TALLAHASSEE — Florida Commissioner of Agriculture Adam H. Putnam and the Florida Forest Service, a division of the Florida Department of Agriculture and Consumer Services, today announced the estimated value of timber damage in Florida due to Hurricane Michael is $1.3 billion, impacting nearly three million acres of forestland.
“This is a catastrophic loss to the forest industry in the Florida Panhandle,” said Commissioner Adam H. Putnam. “We are committed to helping Florida recover from this devastating storm and will continue to work closely with the agriculture industry on hurricane-related damage assessments.”
The eleven counties impacted are some of the top timber-producing in the state, which includes: Bay, Calhoun, Franklin, Gadsden, Gulf, Holmes, Jackson, Leon, Liberty, Wakulla and Washington. Forest products manufacturing facilities, such as pulp-mills, saw-mills and pellet and Oriented Strand Board manufacturing also sustained damage.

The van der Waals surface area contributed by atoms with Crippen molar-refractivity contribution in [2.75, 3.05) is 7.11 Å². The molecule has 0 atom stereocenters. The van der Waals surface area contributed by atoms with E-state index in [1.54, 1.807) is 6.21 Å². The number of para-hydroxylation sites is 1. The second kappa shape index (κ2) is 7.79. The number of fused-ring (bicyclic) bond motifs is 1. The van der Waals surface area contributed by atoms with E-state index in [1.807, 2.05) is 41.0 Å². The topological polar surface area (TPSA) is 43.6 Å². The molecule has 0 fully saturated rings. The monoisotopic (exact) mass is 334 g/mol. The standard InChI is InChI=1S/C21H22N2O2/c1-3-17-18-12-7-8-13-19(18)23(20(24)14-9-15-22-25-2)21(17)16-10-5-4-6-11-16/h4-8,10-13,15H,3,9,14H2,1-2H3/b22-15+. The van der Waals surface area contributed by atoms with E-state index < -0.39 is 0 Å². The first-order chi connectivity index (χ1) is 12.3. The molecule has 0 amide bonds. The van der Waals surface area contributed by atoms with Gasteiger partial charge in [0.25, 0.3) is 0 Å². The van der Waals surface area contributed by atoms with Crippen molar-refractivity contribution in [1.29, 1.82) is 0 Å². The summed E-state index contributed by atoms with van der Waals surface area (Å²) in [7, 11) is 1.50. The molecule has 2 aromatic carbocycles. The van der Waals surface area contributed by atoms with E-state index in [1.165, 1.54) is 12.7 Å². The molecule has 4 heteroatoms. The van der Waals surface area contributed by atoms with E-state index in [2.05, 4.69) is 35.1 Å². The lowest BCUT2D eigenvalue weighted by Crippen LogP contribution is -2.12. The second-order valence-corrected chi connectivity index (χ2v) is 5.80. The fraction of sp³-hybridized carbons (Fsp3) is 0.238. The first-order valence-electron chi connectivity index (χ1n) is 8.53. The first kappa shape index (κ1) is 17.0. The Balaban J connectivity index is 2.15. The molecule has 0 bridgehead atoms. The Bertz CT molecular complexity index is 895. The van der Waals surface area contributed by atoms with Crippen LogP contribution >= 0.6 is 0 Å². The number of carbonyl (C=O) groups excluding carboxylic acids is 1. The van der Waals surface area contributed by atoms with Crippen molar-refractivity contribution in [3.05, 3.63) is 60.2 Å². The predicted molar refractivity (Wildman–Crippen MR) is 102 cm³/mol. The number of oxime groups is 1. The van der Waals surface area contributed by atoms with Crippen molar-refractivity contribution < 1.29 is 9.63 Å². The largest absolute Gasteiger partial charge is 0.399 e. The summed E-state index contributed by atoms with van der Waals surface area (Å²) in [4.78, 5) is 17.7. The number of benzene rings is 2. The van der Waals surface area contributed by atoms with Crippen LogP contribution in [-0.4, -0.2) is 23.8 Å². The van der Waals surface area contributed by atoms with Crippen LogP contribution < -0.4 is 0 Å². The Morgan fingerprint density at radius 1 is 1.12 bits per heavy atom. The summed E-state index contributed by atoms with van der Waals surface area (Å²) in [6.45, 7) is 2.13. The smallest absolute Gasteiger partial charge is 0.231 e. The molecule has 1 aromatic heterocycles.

“As the downed forest debris dries, the potential for wildfire conditions increase,” said Jim Karels, State Forester and Director of the Florida Forest Service. “It is critical for the Florida Forest Service to continue clearing trees and hurricane debris from roadways to reestablish fire lines and accessibility to timberlands.”
The Florida Forest Service, a division of the Florida Department of Agriculture and Consumer Services, manages more than 1 million acres of state forests and provides forest management assistance on more than 17 million acres of private and community forests. The Florida Forest Service is also responsible for protecting homes, forestland and natural resources from the devastating effects of wildfire on more than 26 million acres. Learn more atFloridaForestService.com.
–Florida Department of Agriculture and Consumer Services
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